Arrested decay Information

From Wikipedia

Arrested decay is a term coined by the U.S. State of California, to explain how it would preserve its Bodie State Historic Park. A more common application of this concept is the preservation of war ruins as memorials.

The water tower in Vukovar, 2005. Heavily damaged in the battle, it has been preserved as a symbol of the town's suffering.
The Hiroshima Peace Memorial today, seen from the southwest side.
A view of the old village of Oradour-sur-Glane

United States

At Bodie State Historic Park, the structures will be maintained, but only to the extent that they will not be allowed to fall over or otherwise deteriorate in a major way.

Any building that was standing in 1962, when Bodie became a State Park, may be rebuilt or preserved as the photographs of 1962 showed them. By putting new roofs on the buildings, rebuilding foundations, and resealing glass that is in window frames, the State is able to keep buildings from naturally decaying.

Eastern State Penitentiary in Philadelphia, Pennsylvania, uses a similar system, though it uses the term "preserved ruin."


The authorities in Vukovar, Croatia decided to keep the old water tower in the city as it is found today and as it had become after the war — gnarled by artillery.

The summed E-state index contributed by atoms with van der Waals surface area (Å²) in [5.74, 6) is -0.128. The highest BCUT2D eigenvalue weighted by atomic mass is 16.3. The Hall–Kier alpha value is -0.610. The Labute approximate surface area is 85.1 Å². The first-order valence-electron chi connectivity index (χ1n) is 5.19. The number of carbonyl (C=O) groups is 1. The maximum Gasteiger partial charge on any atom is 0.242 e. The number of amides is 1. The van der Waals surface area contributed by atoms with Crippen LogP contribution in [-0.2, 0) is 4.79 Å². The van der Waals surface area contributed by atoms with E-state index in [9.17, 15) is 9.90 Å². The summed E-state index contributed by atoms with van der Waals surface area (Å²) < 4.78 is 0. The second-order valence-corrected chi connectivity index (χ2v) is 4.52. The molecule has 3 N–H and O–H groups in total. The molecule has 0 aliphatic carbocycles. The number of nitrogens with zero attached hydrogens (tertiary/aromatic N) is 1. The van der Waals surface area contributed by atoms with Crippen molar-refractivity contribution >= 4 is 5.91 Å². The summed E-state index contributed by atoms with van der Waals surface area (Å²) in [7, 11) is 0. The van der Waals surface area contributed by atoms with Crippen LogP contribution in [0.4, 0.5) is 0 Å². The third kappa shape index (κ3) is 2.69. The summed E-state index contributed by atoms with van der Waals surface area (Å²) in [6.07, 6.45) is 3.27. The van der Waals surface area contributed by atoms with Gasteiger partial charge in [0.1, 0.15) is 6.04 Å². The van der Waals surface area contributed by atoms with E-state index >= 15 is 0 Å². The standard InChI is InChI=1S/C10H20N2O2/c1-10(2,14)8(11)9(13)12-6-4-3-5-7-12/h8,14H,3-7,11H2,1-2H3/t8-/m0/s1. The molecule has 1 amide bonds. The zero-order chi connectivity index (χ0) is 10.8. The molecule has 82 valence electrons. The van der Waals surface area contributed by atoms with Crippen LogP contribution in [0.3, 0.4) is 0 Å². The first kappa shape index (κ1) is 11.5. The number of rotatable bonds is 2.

Berlin, Germany

Several buildings destroyed in the Second World War have been preserved in their ruined condition as memorials. These include part of the facade of the Anhalter Bahnhof and the belfry of the Kaiser Wilhelm Memorial Church.

Sarajevo, Bosnia

The authorities in Sarajevo, Bosnia have also preserved the building of the daily newspaper Oslobođenje to this day the way it was shelled during the Bosnian War.

Hiroshima, Japan

In 1996, the Hiroshima Peace Memorial was acknowledged as a Unesco World Heritage Site. Originally completed in 1905, the building was known at the time of the Hiroshima atomic bomb explosion on August 6, 1945, as the Hiroshima Prefectural Industrial Promotion Hall. Although suffering considerable damage, it was the closest structure to the hypocenter of the explosion to withstand the blast without being leveled to the ground. It has been preserved in the condition it was in after the bombing to serve as a symbol of hope for world peace and nuclear disarmament.

Oradour-sur-Glane, France

Oradour-sur-Glane was a village in the Limousin région of France that was destroyed on 10 June 1944, when 642 of its inhabitants – men, women and children – were murdered by a German Waffen-SS company. Although a new village was built after World War II, away from the ruins of the former village, the old village – the site of the massacre – still stands as a memorial to the dead and as being representative of similar sites and events. Part of the memorial includes items recovered from the burned out buildings: watches stopped at the time their owners were burned alive; glasses – melted from the intense heat; and various personal items and money.